Does it make sense to speak about the speed of electrons in a current-carrying wire (non perfect conductor)? If so, what is their speed?
Here are my thoughts:
On the Internet (Wikipedia, physicsforums, here on PSE, etc., and many other websites), one can read that the electrons move randomly at high velocities but that their average velocity, called drift velocity, is $\vec 0$ when no current is applied and very small (a few cm/s at most) when a current is applied. However, as Ron Maimon wrote, this assumption is based on Drude's model of a conductor, which is known to be incorrect in many ways. In that model, electrons are like particles of a classical ideal gas, with a well defined position and speed at all times. However, it has been many decades since that model was been supplanted by QM models that invoke a wave function to describe the electrons in the material. I don't know which models exactly (tight binding for instance?).
Ron Maimon wrote:
the electronic wave functions are spread out in a metal. The correct notion of electron velocity is the Fermi velocity, which is enormous typically, because the wavelength is about 1 atomic radius. While it isn't the same as the speed of electricity going down the wire (which is the speed of the field perturbations, some significant fraction of the speed of light), it is enormously high.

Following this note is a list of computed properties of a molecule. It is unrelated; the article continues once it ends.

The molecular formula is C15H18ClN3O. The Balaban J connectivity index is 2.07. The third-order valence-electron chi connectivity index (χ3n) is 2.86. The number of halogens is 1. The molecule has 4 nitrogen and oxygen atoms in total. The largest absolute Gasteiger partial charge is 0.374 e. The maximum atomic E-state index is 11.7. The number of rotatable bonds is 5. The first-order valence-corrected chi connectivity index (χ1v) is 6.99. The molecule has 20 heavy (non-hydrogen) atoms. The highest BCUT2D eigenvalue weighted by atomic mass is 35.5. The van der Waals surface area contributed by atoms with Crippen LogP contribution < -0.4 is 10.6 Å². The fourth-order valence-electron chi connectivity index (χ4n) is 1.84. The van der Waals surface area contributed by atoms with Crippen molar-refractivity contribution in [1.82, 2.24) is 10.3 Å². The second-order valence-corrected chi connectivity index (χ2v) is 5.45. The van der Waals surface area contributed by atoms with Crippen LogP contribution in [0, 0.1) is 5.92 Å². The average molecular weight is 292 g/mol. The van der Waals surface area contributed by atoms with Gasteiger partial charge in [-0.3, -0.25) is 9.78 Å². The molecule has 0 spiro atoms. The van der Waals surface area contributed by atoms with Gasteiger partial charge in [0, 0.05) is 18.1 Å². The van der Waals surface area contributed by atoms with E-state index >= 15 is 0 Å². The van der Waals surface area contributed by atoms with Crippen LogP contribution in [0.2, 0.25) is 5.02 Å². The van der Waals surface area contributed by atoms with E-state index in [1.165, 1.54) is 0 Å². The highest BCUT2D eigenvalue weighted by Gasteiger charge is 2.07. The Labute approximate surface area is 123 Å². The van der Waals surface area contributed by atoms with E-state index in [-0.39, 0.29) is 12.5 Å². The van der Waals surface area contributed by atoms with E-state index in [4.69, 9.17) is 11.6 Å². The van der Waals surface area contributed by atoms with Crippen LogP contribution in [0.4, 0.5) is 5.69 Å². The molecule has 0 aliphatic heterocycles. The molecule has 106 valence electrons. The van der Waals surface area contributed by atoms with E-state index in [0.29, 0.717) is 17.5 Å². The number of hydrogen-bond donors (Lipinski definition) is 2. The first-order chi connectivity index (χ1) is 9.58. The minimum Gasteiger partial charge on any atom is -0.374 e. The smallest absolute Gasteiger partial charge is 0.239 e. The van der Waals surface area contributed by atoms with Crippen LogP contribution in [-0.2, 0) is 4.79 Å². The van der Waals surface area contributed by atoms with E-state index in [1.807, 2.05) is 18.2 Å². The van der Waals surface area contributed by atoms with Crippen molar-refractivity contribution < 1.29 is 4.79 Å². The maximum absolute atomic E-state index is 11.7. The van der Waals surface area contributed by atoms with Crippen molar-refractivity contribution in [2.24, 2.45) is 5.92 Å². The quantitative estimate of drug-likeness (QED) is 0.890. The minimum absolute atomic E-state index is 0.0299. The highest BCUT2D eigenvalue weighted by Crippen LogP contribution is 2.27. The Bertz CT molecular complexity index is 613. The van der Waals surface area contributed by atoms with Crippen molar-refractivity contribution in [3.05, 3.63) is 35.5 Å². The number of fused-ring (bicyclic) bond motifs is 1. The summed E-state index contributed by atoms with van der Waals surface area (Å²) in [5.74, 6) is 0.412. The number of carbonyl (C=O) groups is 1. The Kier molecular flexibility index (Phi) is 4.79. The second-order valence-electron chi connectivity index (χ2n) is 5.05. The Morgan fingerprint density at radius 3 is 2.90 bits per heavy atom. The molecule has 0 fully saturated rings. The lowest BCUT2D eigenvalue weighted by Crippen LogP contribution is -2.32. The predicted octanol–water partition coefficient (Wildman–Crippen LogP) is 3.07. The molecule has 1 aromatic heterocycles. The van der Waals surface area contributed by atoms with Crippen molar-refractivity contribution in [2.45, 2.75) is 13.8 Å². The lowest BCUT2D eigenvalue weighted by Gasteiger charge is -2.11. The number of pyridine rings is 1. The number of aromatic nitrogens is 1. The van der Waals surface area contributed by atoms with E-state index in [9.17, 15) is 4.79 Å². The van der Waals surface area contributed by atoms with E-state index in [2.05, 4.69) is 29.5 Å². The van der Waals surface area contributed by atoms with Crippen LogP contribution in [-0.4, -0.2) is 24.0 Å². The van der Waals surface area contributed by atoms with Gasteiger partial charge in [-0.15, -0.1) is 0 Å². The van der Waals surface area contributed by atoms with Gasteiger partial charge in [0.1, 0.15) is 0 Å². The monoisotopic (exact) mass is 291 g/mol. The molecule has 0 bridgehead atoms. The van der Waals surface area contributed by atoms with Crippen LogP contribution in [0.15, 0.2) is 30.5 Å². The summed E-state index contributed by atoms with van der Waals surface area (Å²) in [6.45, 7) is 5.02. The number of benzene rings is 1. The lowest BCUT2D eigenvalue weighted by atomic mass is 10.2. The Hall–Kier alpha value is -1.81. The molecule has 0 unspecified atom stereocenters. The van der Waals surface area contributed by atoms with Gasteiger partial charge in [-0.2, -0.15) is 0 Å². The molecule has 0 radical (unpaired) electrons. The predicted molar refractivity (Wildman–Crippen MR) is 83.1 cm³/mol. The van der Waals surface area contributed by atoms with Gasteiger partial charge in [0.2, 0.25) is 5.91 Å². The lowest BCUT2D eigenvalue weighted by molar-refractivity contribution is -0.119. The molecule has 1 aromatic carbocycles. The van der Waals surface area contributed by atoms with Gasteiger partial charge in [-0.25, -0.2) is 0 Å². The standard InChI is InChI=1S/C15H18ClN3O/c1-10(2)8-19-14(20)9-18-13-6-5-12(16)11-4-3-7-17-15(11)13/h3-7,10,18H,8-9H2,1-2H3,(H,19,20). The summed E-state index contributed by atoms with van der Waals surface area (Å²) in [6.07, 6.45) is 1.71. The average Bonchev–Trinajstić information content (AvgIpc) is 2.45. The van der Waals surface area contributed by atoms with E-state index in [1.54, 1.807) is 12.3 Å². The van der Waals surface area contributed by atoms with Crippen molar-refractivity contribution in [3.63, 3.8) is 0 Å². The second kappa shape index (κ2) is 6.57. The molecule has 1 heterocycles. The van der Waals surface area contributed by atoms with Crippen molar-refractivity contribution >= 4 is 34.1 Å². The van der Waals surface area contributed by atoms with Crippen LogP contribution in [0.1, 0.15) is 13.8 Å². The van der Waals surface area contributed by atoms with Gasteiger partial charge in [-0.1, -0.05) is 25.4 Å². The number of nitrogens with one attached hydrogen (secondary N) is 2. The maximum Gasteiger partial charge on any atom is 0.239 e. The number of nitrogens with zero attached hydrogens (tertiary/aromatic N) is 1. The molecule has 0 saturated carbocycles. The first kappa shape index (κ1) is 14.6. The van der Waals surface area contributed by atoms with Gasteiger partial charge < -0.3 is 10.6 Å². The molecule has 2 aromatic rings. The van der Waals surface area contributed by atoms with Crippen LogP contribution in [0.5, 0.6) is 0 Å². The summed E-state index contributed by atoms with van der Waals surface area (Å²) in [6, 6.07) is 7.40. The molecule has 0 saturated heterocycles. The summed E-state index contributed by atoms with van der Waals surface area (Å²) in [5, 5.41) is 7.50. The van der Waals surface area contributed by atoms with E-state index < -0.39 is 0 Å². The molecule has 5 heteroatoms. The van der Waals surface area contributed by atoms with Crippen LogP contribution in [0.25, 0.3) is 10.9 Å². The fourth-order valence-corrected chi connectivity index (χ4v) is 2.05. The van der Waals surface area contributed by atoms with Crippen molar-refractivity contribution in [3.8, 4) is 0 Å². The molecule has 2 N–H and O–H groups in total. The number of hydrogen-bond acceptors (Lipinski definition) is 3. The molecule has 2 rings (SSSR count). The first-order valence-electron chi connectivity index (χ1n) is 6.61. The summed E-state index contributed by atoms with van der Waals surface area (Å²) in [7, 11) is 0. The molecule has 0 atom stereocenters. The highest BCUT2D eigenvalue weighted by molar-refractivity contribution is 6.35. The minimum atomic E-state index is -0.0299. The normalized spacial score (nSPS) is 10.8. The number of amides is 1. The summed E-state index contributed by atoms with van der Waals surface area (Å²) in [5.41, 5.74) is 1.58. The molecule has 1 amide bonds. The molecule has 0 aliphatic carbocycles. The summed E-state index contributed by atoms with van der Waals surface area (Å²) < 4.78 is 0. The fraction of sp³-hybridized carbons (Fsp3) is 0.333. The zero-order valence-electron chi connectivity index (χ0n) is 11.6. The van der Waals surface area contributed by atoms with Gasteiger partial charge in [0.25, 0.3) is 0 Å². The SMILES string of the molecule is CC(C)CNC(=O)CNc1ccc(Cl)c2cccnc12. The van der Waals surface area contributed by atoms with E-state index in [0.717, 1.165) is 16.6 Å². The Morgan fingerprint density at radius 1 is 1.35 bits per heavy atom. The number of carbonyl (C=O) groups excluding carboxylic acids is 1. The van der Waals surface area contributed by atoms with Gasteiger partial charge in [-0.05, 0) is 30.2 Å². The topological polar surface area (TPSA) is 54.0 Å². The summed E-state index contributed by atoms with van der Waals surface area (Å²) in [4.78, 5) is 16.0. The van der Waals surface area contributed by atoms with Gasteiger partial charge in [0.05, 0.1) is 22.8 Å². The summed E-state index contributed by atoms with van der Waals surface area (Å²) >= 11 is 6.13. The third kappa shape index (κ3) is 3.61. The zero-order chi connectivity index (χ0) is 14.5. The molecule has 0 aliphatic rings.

So he speaks about a Fermi velocity, as if a velocity made sense. I've also read (from him and I think Ashcroft and Mermin's book "Solid State Physics") that only electrons near the Fermi energy contribute to the electric conductivity. If that's correct, then I can understand why the Fermi velocity makes some sense, because that's the speed an electron in vacuum would have if it had an energy equal to the Fermi energy. I involved the vacuum because I think that the electron can have a well definite momentum (and hence velocity), unlike in a solid conductor metal. Am I wrong?
So the correct answer would be that in reality, it doesn't even make sense to speak about the speed of electrons in a current carrying metallic wire. If the conductive electrons (the ones responsible for the electric conductivity) were somehow instantly put into a vacuum without changing their energy, they could have a well definite (assuming a measurement is done, I suppose? I.e. a wave function collapse into an eigenstate of the momentum operator.) speed/velocity equal to the Fermi velocity. There is therefore no such thing as a drift velocity, and the common assertion that an AC almost impedes the motion of the electrons is also false. Indeed, I've seen the claim that the electrons move at the drift velocity back and forth and so that the electrons are almost static (see here for instance). This view is completely erroneous. Am I wrong here, too?